How to Start a Conversation in Japanese

Aisatsu Cultural tips
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Writer’s profile

Mao Goto is a Japanese freelancer who was born in Hayama, Kanagawa prefecture, and raised in Tokyo. Since 2016 she lives in the Taito Ward, home to a lot of Japanese culture hotspots such as Asakusa, Akihabara, and Ueno. She has been interested in the field of English education in Japan and got her Master’s degree in March 2020. A lover of photography, travel, sweets, and cross-stitch. Contact her via Facebook.

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If you are studying Japanese now and have acquired Japanese knowledge, you may want to use that in actual conversation and daily life. But how do you talk to Japanese people when you actually meet them? How should we speak to others in casual or business situations? This article will introduce some phrases and methods to use to help you start communicating in Japanese.

1. Japanese phrases to start a conversation 

In the morning, you can say “Ohayo!”

If you want to start a conversation with someone, beginning the conversation with a greeting. “こんにちは (Konnichiwa)” is the most basic Japanese phrase and is very useful as it can be used with strangers as well as close friends and family. Although this phrase is just a greeting, it can easily lead to a conversation because it can get the other person’s attention.

It also plays a very important role in making a good impression on the other person by greeting. If you speak directly to them about what you want to talk about, the other person may be confused, or at worst, may think you are rude, so it is highly recommended for you to say a greeting first.


A: こんにちは。



B: こんにちは。 何かありましたか?

Konnichiwa. Nani ka arimashita ka?

(Hello. Is something wrong?)

A: はい、この建物の中のトイレを探していますが、どこにあるか知っていますか?

Hai, kono tatemono no nakano toire wo sagashite imasuga, doko ni aruka shitte imasuka ka?

(Yes, I’m looking for the restroom in this building, but do you know where it is?)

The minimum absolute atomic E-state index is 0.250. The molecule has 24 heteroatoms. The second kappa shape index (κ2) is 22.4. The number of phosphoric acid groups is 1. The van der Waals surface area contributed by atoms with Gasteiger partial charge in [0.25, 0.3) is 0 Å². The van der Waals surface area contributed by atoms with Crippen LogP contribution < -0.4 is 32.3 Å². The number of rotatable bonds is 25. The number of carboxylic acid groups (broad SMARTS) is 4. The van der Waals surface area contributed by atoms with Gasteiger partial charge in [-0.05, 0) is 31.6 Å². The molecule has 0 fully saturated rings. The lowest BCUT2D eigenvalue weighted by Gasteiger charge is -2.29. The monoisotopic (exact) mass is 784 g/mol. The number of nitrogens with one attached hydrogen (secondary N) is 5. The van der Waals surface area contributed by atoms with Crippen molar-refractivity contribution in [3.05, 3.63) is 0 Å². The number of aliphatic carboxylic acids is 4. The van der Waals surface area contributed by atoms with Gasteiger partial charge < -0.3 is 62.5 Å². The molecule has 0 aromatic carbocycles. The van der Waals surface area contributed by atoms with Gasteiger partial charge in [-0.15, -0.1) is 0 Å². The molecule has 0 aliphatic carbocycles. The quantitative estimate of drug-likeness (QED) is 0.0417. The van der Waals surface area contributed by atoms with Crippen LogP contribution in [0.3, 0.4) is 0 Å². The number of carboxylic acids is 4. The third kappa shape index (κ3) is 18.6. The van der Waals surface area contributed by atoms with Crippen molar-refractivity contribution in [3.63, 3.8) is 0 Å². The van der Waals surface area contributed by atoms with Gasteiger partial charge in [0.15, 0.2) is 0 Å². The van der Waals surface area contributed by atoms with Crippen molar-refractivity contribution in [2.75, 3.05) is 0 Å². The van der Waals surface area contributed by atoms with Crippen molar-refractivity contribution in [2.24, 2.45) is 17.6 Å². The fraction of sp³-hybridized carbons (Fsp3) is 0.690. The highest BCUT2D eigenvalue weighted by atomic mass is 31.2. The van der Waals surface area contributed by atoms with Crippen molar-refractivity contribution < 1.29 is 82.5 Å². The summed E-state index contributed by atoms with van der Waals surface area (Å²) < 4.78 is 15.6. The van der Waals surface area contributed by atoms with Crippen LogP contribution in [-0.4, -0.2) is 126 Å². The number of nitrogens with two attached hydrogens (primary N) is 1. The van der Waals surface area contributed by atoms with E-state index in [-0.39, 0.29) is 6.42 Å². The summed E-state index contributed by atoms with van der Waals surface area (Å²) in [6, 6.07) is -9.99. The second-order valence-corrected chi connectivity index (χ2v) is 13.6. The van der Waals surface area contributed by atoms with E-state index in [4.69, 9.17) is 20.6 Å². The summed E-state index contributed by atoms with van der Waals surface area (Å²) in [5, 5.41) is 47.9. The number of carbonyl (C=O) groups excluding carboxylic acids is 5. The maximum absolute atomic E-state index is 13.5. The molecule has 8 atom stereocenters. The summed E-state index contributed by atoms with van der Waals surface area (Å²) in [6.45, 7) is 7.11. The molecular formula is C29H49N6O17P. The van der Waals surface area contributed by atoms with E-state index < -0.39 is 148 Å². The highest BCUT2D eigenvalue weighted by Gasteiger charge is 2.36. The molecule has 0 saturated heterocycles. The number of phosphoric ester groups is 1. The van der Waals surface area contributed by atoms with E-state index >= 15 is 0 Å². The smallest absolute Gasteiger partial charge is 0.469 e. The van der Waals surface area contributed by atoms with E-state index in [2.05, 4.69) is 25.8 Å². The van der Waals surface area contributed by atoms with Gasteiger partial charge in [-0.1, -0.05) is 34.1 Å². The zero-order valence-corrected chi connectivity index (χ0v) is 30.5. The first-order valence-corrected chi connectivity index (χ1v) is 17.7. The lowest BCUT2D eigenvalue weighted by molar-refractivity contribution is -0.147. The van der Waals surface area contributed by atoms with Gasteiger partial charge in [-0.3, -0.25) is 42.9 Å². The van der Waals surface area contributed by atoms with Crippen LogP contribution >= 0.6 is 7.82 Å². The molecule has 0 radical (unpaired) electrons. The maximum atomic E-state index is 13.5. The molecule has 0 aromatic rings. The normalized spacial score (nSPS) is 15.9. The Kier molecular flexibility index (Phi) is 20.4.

2. Use “すみません” (Sumimasen) if you want to sound polite

Although the phrase “Konnichiwa” mentioned above can be used by anyone, it is often used in casual situations. When speaking to a superior or in a business situation, say “すみません(Sumimasen)”.

“すみません”(Sumimasen, Excuse me) is often used in more formal situations, so on the contrary, it is not often used among friends and family members. When you are traveling in Japan and want to ask a local person a question in a polite manner, this phrase will surely get the person to respond in a pleasant way.

Of course, if they respond to your question or request, don’t forget to say “ありがとうございます” (Arigatou gozaimasu, Thank you) afterwards. Showing gratitude from your end shows respect towards the person you are talking to.


A: すみません。


(Excuse me.)

B: はい、何でしょうか?

Hai, nan deshou ka?

(Yes, how can I help you?)

A: この商品を探しているのですが、どこにありますか?

Kono shouhin wo sagashite iru no desu ga, doko ni arimasu ka?

(I’m looking for this product, but where do you have it?)

B: あぁ、これは右の棚に置いてありますよ。

Aa, kore wa migi no tana ni oite arimasu yo.

(Ah, this is placed on the right shelf.)

A: 分かりました。ありがとうございます!

Wakarimashita. Arigatou gozaimasu!

(I see. Thank you very much!)

B: どういたしまして!

Douitashi mashite!

(You’re welcome!)

3. What to use with friends and acquaintances

After a basic greeting such as “こんにちは(Konnichiwa, Hello)”, it is easy to continue the conversation by including a phrase that asks a question about the other person’s health or mood. The phrase that can be used in this situation is “How are you?”. The person’s response will vary from person to person, but most will reply with, “元気です。(Genki desu, I’m fine)”.